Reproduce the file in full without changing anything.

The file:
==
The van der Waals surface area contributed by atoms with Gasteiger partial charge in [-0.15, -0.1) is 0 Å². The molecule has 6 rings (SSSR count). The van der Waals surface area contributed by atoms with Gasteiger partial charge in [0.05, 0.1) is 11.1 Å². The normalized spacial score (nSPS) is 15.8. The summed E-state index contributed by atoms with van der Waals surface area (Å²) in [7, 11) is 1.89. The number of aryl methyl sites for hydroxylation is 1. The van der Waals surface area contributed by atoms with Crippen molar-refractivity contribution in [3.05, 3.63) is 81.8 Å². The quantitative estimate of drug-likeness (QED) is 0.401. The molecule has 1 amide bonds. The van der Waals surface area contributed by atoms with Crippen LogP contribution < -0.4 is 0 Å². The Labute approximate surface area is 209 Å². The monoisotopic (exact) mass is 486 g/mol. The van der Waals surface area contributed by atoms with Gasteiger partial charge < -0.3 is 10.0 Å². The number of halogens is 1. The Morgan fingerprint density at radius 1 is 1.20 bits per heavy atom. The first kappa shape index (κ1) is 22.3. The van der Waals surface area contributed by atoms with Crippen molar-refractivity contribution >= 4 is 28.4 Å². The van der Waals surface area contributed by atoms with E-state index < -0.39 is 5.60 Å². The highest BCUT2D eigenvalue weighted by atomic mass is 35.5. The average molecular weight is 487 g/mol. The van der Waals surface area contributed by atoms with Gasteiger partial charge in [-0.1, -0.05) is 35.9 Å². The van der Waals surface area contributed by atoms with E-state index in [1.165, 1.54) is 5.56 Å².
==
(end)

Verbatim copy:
The van der Waals surface area contributed by atoms with Gasteiger partial charge in [-0.15, -0.1) is 0 Å². The molecule has 6 rings (SSSR count). The van der Waals surface area contributed by atoms with Gasteiger partial charge in [0.05, 0.1) is 11.1 Å². The normalized spacial score (nSPS) is 15.8. The summed E-state index contributed by atoms with van der Waals surface area (Å²) in [7, 11) is 1.89. The number of aryl methyl sites for hydroxylation is 1. The van der Waals surface area contributed by atoms with Crippen molar-refractivity contribution in [3.05, 3.63) is 81.8 Å². The quantitative estimate of drug-likeness (QED) is 0.401. The molecule has 1 amide bonds. The van der Waals surface area contributed by atoms with Crippen LogP contribution < -0.4 is 0 Å². The Labute approximate surface area is 209 Å². The monoisotopic (exact) mass is 486 g/mol. The van der Waals surface area contributed by atoms with Gasteiger partial charge < -0.3 is 10.0 Å². The number of halogens is 1. The Morgan fingerprint density at radius 1 is 1.20 bits per heavy atom. The first kappa shape index (κ1) is 22.3. The van der Waals surface area contributed by atoms with Crippen molar-refractivity contribution >= 4 is 28.4 Å². The van der Waals surface area contributed by atoms with E-state index < -0.39 is 5.60 Å². The highest BCUT2D eigenvalue weighted by atomic mass is 35.5. The average molecular weight is 487 g/mol. The van der Waals surface area contributed by atoms with Gasteiger partial charge in [-0.1, -0.05) is 35.9 Å². The van der Waals surface area contributed by atoms with E-state index in [1.165, 1.54) is 5.56 Å².